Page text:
Off the beaches and onto the couches, as AP news agency put it
Obesity in Australia, the land of surfing and bushwalking, has more than doubled over the past two decades thanks in the main to sedentary lifestyles, a new medical survey reports.
The nationwide study of 11,247 people over the age of 25 found 39% were overweight and 20.8% obese - 2.5 times the levels found in the last comparable study in 1980.
National television broadcaster ABC reported the findings under the headline "'Bronzed Aussies no longer".
The researchers who conducted the survey - published in the Medical Journal of Australia - gave a more sober warning of the potential for soaring levels of heart disease and diabetes.
"This urgently demands action on many levels to prevent further rises in the prevalence of diseases such as type two diabetes," the report said.
The findings, published on Monday, may put Australia in the same league in terms of obesity as Britain, but it still lags far behind the United States.
Conducted by three universities and the International Diabetes Institute, the survey found that obesity was slightly greater among women, with 22.2% of women obese to 19.3% of men.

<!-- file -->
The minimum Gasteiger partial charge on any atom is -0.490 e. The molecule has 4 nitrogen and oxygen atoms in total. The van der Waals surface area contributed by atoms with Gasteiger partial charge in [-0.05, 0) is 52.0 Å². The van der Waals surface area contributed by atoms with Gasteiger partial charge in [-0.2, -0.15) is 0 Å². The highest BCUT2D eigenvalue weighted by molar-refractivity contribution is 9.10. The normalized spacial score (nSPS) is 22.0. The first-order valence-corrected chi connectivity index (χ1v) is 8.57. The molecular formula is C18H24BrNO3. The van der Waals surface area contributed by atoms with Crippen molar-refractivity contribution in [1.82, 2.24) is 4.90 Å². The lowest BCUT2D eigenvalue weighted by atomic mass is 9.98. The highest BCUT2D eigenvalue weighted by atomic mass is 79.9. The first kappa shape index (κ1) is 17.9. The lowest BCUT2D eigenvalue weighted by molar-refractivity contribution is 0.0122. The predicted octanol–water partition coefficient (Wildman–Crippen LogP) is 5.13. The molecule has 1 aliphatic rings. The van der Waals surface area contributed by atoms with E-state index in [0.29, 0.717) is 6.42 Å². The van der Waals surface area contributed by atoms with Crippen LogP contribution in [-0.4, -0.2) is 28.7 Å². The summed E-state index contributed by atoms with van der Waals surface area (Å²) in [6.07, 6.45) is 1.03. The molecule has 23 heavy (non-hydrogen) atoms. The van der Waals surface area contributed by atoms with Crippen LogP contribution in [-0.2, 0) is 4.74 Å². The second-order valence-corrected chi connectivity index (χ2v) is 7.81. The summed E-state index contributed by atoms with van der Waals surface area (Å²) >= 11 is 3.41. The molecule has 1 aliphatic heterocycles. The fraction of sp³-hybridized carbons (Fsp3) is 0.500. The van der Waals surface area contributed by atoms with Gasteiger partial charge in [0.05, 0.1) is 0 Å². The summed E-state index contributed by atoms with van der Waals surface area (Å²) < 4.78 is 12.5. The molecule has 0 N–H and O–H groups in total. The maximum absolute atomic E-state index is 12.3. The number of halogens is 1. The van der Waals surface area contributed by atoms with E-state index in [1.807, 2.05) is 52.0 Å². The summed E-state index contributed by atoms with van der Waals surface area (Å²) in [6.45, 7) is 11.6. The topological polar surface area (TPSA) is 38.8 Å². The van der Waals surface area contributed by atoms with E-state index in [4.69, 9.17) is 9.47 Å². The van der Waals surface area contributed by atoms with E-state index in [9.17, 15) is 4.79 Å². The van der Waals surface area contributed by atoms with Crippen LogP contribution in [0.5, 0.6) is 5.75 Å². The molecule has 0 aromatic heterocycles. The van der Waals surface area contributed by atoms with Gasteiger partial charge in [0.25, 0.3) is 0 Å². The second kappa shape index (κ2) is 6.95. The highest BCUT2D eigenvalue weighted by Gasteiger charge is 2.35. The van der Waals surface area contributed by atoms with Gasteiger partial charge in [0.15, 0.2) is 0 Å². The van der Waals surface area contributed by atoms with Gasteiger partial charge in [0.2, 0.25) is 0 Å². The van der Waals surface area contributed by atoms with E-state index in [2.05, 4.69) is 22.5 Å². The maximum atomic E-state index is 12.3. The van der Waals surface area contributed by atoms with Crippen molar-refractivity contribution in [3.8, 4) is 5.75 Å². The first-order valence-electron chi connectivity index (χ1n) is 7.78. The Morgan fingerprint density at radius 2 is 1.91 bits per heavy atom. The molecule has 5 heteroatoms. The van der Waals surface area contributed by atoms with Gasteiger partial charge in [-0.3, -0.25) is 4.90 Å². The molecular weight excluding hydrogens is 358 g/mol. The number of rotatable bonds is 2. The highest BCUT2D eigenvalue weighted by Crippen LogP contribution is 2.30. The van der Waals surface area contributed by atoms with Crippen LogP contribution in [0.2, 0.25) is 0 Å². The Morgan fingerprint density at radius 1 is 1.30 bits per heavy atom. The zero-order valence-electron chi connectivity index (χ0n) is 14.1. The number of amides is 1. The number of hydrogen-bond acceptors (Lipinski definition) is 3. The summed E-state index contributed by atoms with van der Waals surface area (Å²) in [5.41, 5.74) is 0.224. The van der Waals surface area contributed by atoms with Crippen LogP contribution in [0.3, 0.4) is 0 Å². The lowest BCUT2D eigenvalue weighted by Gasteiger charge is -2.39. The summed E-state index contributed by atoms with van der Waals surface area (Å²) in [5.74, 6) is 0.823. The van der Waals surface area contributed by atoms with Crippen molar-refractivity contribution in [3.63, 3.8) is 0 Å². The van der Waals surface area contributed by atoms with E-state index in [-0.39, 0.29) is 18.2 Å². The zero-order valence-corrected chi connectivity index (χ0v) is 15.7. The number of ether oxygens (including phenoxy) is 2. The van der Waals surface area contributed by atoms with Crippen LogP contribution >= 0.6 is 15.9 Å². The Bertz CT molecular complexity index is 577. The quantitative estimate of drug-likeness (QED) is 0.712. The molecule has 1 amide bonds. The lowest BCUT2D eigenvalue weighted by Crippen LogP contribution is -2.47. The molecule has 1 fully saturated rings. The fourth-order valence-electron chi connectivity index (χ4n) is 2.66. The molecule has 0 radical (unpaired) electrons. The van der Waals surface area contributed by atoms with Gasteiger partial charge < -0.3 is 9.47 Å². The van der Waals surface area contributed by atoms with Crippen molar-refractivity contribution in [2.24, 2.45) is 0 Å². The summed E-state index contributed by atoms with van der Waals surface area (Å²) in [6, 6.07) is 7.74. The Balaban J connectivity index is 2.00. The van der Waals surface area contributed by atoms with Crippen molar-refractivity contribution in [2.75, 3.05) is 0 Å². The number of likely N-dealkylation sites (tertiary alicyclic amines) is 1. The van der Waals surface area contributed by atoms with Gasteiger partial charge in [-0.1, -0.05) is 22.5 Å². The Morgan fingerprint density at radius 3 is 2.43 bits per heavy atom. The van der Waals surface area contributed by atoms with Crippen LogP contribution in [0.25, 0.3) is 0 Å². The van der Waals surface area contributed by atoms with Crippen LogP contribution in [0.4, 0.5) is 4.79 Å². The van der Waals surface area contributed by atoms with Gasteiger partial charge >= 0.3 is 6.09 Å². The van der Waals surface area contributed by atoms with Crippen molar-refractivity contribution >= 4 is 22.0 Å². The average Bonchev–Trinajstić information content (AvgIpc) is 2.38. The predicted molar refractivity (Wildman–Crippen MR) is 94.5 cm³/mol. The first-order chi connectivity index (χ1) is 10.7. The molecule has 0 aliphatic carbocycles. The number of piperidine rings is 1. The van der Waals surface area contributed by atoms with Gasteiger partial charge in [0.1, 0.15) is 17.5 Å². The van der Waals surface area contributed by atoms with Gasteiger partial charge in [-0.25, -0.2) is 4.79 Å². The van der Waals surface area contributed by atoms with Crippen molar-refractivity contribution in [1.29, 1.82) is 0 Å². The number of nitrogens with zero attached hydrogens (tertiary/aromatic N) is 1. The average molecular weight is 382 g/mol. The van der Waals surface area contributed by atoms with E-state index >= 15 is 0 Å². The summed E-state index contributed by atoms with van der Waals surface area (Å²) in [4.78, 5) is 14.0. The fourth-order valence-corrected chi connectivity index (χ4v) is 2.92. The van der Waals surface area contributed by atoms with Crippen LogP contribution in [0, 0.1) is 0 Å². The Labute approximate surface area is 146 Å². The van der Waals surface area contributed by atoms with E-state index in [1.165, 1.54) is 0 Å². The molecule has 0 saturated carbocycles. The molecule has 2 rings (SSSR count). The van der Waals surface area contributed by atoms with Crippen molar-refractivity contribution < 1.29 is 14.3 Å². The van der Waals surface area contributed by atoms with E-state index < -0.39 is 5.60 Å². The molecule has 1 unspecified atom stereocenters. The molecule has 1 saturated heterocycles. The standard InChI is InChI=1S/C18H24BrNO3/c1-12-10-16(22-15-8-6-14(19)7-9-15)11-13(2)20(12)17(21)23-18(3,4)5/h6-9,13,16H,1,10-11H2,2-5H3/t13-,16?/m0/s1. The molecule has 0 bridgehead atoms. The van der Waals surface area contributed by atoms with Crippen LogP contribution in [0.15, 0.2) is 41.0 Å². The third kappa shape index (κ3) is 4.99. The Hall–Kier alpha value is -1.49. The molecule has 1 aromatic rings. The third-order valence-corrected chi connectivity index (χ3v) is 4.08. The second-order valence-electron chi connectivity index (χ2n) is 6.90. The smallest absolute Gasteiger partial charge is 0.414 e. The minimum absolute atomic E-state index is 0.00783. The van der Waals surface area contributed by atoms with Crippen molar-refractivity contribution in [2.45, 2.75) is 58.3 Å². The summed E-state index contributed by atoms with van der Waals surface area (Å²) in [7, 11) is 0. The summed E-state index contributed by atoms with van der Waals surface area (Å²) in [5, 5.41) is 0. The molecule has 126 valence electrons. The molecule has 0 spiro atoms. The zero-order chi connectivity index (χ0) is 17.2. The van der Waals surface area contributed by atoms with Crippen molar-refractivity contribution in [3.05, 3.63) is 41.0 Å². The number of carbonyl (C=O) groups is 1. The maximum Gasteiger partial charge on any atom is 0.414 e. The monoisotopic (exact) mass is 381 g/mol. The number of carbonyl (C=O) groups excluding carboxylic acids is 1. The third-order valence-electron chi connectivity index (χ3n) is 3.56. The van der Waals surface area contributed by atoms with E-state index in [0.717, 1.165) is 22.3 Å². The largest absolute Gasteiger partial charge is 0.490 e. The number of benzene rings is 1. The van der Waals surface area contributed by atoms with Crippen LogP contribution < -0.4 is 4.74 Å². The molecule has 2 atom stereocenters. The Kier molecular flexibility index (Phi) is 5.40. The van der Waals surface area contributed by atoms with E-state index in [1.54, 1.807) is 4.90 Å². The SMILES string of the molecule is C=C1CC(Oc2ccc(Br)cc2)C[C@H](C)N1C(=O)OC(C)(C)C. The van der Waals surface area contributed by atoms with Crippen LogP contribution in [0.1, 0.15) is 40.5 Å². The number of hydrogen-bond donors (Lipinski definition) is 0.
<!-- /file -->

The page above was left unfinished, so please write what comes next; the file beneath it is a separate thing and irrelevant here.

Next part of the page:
United States:27.5% men, 33.4% women
Australia:19.3% men, 22.2% women
Britain:17% men, 21% women
However, in terms of people defined as overweight, the gender breakdown was radically reversed: 48.2% of men to 29.9% of women.
Obesity and overweightedness were measured using the body mass index (BMI), which is calculated by dividing a person's
weight in kilograms by their height in metres squared.
Television viewing emerges in the survey as a key factor in weight increase.
"Lower educational status, higher television viewing time and lower physical activity time were each strongly associated with
obesity, with television viewing time showing a stronger relationship than physical activity time," the survey said.
"Strong positive associations between obesity and each of television viewing time and lower physical activity time
confirm the influence of sedentary lifestyles."